'Bleak' outlook for Detroit

It's tough reading the excerpts from Kevynn Orr, Detroit's emergency fiscal manager without wondering how in the world the city is going to overcome its problems.

A few tidbits:

But Orr reports that Detroit's net cash position was negative $162 million as of April 26 and that the projected budget deficit is expected to reach $386 million in less than two months.

He also warns that the city's financial health might change as more data is collected and analyzed.

"What is clear, however, is that continuing along the current path is an ill-advised and unacceptable course of action if the city is to be put on the path to a sustainable future."

[...]

Orr described the city's operations as "dysfunctional and wasteful after years of budgetary restrictions, mismanagement, crippling operational practices and, in some cases, indifference or corruption."

"Outdated policies, work practices, procedures and systems must be improved consistent with best practices of 21st century government," he said in the report. "A well run city will promote cost savings and better customer service and will encourage private investment and a return of residents."

The report also looked at attempts officials have made to fix problems.

"Recently, tens of millions of dollars of pension funding and other payments have been deferred to manage a severe liquidity crisis at the City," Orr wrote in the report. "Even with these deferrals, the City has operated at a significant and increasing deficit. It is expected that the City will end this fiscal year with approximately $125 million in accumulated deferred obligations and a precariously low cash position."

The city also owes more than $400 million in outstanding obligations, including $124 million used to provide funds for public improvement projects.

One of the city's major problems - and one targeted for immediate attention - is public employee unions. Orr has been given the authority to reform the city's relationship with its organized labor groups:

The emergency manager law gives Orr the authority to "reject, modify or terminate" collective bargaining agreements and concessions will be sought, he wrote in the report.

"This power will be exercised, if necessary or desirable, with the knowledge and understanding that many city employees already have absorbed wage and benefit reductions," he wrote.

When taking the job, Orr said he hoped to avoid a municipal bankruptcy filing, but didn't rule one out if Detroit can't reach agreements with its many creditors and bond holders.

It's difficult to envision a day when Detroit gets out from under its huge debt. Bankruptcy won't solve anything except to move decimal points around. And it looks like Michigan taxpayers are going to be saddled with making good on pension payments that the city has deferred.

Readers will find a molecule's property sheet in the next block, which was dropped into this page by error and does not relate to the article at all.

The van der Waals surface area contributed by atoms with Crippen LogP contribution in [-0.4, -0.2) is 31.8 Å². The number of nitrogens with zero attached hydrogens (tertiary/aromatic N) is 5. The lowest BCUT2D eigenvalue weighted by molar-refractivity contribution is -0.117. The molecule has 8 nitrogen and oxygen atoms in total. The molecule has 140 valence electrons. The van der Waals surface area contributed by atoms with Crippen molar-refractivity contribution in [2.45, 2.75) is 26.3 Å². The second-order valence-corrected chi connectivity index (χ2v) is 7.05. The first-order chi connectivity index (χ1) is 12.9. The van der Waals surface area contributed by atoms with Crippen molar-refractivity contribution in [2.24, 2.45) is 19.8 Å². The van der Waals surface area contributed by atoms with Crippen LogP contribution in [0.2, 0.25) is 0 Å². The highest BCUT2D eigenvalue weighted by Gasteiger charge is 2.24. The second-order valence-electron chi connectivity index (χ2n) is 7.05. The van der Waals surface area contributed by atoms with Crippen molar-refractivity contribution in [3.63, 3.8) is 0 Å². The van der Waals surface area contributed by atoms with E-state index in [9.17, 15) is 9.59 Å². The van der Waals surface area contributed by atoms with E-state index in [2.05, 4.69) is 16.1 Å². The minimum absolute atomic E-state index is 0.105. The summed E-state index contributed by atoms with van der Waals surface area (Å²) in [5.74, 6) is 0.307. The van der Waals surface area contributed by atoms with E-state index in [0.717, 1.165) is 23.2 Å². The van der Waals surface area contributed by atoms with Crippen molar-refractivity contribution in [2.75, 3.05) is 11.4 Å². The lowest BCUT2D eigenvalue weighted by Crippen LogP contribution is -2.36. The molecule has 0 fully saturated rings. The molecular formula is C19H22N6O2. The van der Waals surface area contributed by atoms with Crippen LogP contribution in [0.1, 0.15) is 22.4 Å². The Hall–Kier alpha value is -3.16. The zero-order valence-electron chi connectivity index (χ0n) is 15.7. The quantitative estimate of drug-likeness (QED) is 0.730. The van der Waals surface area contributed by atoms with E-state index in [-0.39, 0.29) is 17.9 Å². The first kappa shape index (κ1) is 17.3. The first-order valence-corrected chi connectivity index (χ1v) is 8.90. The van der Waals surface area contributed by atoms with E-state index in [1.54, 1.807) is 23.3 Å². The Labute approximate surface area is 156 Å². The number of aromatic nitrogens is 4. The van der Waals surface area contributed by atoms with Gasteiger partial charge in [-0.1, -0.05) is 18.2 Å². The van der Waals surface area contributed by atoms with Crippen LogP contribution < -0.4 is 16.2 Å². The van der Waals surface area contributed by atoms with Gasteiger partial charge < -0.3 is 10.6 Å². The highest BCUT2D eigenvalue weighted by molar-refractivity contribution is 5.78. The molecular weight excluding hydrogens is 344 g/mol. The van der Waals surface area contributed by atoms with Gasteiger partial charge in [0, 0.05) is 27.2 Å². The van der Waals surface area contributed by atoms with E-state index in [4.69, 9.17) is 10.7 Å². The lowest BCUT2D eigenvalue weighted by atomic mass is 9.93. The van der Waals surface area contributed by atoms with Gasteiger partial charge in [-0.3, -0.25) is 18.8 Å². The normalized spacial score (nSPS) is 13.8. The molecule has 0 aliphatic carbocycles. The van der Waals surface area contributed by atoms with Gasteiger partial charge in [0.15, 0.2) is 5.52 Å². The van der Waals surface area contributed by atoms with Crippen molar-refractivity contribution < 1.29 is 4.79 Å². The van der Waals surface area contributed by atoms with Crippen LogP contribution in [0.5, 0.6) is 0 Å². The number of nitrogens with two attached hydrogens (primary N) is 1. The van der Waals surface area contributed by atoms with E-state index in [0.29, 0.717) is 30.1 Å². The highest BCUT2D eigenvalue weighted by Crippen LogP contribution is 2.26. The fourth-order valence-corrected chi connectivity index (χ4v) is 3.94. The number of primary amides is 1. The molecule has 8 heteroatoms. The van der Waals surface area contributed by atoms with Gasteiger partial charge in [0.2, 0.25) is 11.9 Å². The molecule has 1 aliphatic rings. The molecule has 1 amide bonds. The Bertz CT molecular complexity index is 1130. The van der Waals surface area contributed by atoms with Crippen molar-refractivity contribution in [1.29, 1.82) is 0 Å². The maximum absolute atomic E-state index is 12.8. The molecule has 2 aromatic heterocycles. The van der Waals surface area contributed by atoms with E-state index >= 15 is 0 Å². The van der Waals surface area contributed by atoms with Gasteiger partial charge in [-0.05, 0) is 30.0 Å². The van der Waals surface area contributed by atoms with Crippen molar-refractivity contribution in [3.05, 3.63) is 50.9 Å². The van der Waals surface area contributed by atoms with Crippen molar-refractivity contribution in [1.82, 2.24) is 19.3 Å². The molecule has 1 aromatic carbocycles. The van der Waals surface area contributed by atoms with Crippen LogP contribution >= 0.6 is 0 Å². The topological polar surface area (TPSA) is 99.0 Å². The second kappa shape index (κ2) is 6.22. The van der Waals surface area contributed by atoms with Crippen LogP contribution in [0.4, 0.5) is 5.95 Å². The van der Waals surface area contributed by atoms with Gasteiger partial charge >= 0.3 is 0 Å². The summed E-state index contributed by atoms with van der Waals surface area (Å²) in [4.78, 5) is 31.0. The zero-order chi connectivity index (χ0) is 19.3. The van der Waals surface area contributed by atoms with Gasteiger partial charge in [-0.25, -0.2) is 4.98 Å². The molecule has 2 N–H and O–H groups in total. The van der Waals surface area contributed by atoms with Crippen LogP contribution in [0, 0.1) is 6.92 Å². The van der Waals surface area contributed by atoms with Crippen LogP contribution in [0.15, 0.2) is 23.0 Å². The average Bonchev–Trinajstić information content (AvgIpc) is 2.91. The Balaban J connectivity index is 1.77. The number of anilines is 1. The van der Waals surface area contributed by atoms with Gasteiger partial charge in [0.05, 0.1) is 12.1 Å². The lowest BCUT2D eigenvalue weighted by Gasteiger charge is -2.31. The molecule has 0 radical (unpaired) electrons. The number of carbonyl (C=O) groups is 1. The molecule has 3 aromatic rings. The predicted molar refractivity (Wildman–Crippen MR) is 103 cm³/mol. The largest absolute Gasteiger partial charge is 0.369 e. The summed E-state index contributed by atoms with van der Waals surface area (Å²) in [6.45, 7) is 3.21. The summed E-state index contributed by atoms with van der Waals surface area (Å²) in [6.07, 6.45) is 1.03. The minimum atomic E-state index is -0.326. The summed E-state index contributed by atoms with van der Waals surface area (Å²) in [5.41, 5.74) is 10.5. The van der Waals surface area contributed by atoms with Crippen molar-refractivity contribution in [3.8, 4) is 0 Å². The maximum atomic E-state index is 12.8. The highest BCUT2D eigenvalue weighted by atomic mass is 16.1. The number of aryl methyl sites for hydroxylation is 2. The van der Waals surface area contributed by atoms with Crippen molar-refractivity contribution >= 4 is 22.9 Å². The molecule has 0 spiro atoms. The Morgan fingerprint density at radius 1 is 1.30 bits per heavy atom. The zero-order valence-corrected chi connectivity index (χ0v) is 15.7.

Detroit is a train wreck that is so horrific it is hard to take your eyes away from watching as it happens.



It's tough reading the excerpts from Kevynn Orr, Detroit's emergency fiscal manager without wondering how in the world the city is going to overcome its problems.

A few tidbits:

But Orr reports that Detroit's net cash position was negative $162 million as of April 26 and that the projected budget deficit is expected to reach $386 million in less than two months.

He also warns that the city's financial health might change as more data is collected and analyzed.

"What is clear, however, is that continuing along the current path is an ill-advised and unacceptable course of action if the city is to be put on the path to a sustainable future."

[...]

Orr described the city's operations as "dysfunctional and wasteful after years of budgetary restrictions, mismanagement, crippling operational practices and, in some cases, indifference or corruption."

"Outdated policies, work practices, procedures and systems must be improved consistent with best practices of 21st century government," he said in the report. "A well run city will promote cost savings and better customer service and will encourage private investment and a return of residents."

The report also looked at attempts officials have made to fix problems.

"Recently, tens of millions of dollars of pension funding and other payments have been deferred to manage a severe liquidity crisis at the City," Orr wrote in the report. "Even with these deferrals, the City has operated at a significant and increasing deficit. It is expected that the City will end this fiscal year with approximately $125 million in accumulated deferred obligations and a precariously low cash position."

The city also owes more than $400 million in outstanding obligations, including $124 million used to provide funds for public improvement projects.

One of the city's major problems - and one targeted for immediate attention - is public employee unions. Orr has been given the authority to reform the city's relationship with its organized labor groups:

The emergency manager law gives Orr the authority to "reject, modify or terminate" collective bargaining agreements and concessions will be sought, he wrote in the report.

"This power will be exercised, if necessary or desirable, with the knowledge and understanding that many city employees already have absorbed wage and benefit reductions," he wrote.

When taking the job, Orr said he hoped to avoid a municipal bankruptcy filing, but didn't rule one out if Detroit can't reach agreements with its many creditors and bond holders.

It's difficult to envision a day when Detroit gets out from under its huge debt. Bankruptcy won't solve anything except to move decimal points around. And it looks like Michigan taxpayers are going to be saddled with making good on pension payments that the city has deferred.

Detroit is a train wreck that is so horrific it is hard to take your eyes away from watching as it happens.



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